~ ‚ĚĮ‚ĚĮ‚ĚĮ mkvirtualenv basemap-virtualenv
[...]
Installing setuptools, pip, wheel...done.
[...]
(basemap-virtualenv) ~ ‚ĚĮ‚ĚĮ‚ĚĮ cd Desktop
(basemap-virtualenv) ~/Desktop ‚ĚĮ‚ĚĮ‚ĚĮ curl https://codeload.github.com/matplotlib/basemap/tar.gz/v1.1.0 -o basemap-v1.1.0.tar.gz

Note that I am using the latest version 1.1.0 as of the time of writing this, but you should use the latest available on https://github.com/matplotlib/basemap/releases.

Let’s start the installation

(basemap-virtualenv) ~/Desktop ‚ĚĮ‚ĚĮ‚ĚĮ tar -xvf basemap-v1.1.0.tar.gz
(basemap-virtualenv) ~/Desktop ‚ĚĮ‚ĚĮ‚ĚĮ cd basemap-1.1.0/geos-3.3.3/
(basemap-virtualenv) ~/D/b/geos-3.3.3 ‚ĚĮ‚ĚĮ‚ĚĮ export GEOS_DIR=/usr/local
(basemap-virtualenv) ~/D/b/geos-3.3.3 ‚ĚĮ‚ĚĮ‚ĚĮ ./configure --prefix=$GEOS_DIR
(basemap-virtualenv) ~/D/b/geos-3.3.3 ‚ĚĮ‚ĚĮ‚ĚĮ make; make install

After this geos library is installed, let’s jump onto installing basemap.

(basemap-virtualenv) ~/D/basemap-1.1.0 ‚ĚĮ‚ĚĮ‚ĚĮ pip install numpy
(basemap-virtualenv) ~/D/basemap-1.1.0 ‚ĚĮ‚ĚĮ‚ĚĮ pip install pyproj
(basemap-virtualenv) ~/D/basemap-1.1.0 ‚ĚĮ‚ĚĮ‚ĚĮ pip install pyshp

(basemap-virtualenv) ~/D/basemap-1.1.0 ‚ĚĮ‚ĚĮ‚ĚĮ python setup.py install
[...]
customize UnixCCompiler
customize UnixCCompiler using build_ext
building '_geoslib' extension
compiling C sources
C compiler: clang -Wno-unused-result -Wsign-compare -Wunreachable-code -fno-common -dynamic -DNDEBUG -g -fwrapv -O3 -Wall -Wstrict-prototypes

compile options: '-I/usr/local/include -I['/Users/myself/.virtualenvs/basemap-virtualenv/lib/python3.6/site-packages/numpy/core/include'] -I/Users/myself/.virtualenvs/basemap-virtualenv/lib/python3.6/site-packages/numpy/core/include -I/usr/local/Cellar/python3/3.6.2/Frameworks/Python.framework/Versions/3.6/include/python3.6m -c'
clang: src/_geoslib.c
zsh:1: no matches found: -I[/Users/myself/.virtualenvs/basemap-virtualenv/lib/python3.6/site-packages/numpy/core/include]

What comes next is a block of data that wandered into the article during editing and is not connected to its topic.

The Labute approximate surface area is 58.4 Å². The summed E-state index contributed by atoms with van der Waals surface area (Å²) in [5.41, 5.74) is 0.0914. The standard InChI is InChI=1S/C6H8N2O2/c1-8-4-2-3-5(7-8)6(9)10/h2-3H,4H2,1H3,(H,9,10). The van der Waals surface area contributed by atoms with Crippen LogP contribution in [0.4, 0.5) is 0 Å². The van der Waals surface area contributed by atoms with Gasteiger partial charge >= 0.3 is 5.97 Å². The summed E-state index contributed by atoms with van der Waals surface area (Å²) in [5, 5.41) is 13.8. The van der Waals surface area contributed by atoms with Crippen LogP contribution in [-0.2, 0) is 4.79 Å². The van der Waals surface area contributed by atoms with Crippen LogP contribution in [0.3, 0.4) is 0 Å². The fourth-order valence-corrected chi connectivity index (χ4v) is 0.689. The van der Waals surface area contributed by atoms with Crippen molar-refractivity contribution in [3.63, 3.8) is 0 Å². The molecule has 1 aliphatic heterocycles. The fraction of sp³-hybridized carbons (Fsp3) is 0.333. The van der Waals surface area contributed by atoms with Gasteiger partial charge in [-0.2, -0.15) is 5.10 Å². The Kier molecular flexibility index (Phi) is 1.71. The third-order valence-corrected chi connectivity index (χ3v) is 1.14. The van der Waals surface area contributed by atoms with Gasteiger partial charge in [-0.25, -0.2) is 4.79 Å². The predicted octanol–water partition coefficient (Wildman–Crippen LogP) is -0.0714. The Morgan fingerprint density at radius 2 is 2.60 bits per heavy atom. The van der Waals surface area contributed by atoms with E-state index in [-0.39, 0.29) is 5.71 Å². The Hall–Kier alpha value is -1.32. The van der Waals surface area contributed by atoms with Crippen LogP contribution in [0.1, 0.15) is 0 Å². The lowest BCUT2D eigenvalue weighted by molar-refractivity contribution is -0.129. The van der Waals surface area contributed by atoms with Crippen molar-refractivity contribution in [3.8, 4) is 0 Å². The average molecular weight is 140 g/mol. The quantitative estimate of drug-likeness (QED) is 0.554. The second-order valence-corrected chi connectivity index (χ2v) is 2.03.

zsh:1: no matches found: -I[/Users/myself/.virtualenvs/basemap-virtualenv/lib/python3.6/site-packages/numpy/core/include]
error: Command "clang -Wno-unused-result -Wsign-compare -Wunreachable-code -fno-common -dynamic -DNDEBUG -g -fwrapv -O3 -Wall -Wstrict-prototypes -I/usr/local/include -I['/Users/myself/.virtualenvs/basemap-virtualenv/lib/python3.6/site-packages/numpy/core/include'] -I/Users/myself/.virtualenvs/basemap-virtualenv/lib/python3.6/site-packages/numpy/core/include -I/usr/local/Cellar/python3/3.6.2/Frameworks/Python.framework/Versions/3.6/include/python3.6m -c src/_geoslib.c -o build/temp.macosx-10.12-x86_64-3.6/src/_geoslib.o -MMD -MF build/temp.macosx-10.12-x86_64-3.6/src/_geoslib.o.d" failed with exit status 1

As we can see, the installation out of the box is failing. More specifically, the command

clang -Wno-unused-result -Wsign-compare -Wunreachable-code -fno-common -dynamic -DNDEBUG -g -fwrapv -O3 -Wall -Wstrict-prototypes compile options: '-I/usr/local/include -I['/Users/myself/.virtualenvs/basemap-virtualenv/lib/python3.6/site-packages/numpy/core/include'] ...

The reason lies in a bug on setup.py.  If you read the error, you will see how we are trying to include (-I) a path, but instead, we are passing a python array with a single string inside.  To fix this go to this line:

geos_include_dirs = [os.path.join(GEOS_dir,'include'),inc_dirs]

and change it to:

geos_include_dirs = [os.path.join(GEOS_dir,'include'),inc_dirs[0]]

After that python setup.py install succeeds.

Python Stripe Signature Verification Error

Building a Django + Stripe integration today I kept hitting the SignatureVerificationError.

According to their webhook’s documentation, they recommend something like this:

@csrf_exempt
def my_webhook_view(request):
  payload = request.body
  sig_header = request.META['HTTP_STRIPE_SIGNATURE']
  event = None

  try:
    event = stripe.Webhook.construct_event(
      payload, sig_header, endpoint_secret
    )
  except ValueError as e:
    # Invalid payload
    return HttpResponse(status=400)
  except stripe.error.SignatureVerificationError as e:
    # Invalid signature
    return HttpResponse(status=400)

  # Do something with event

  return HttpResponse(status=200)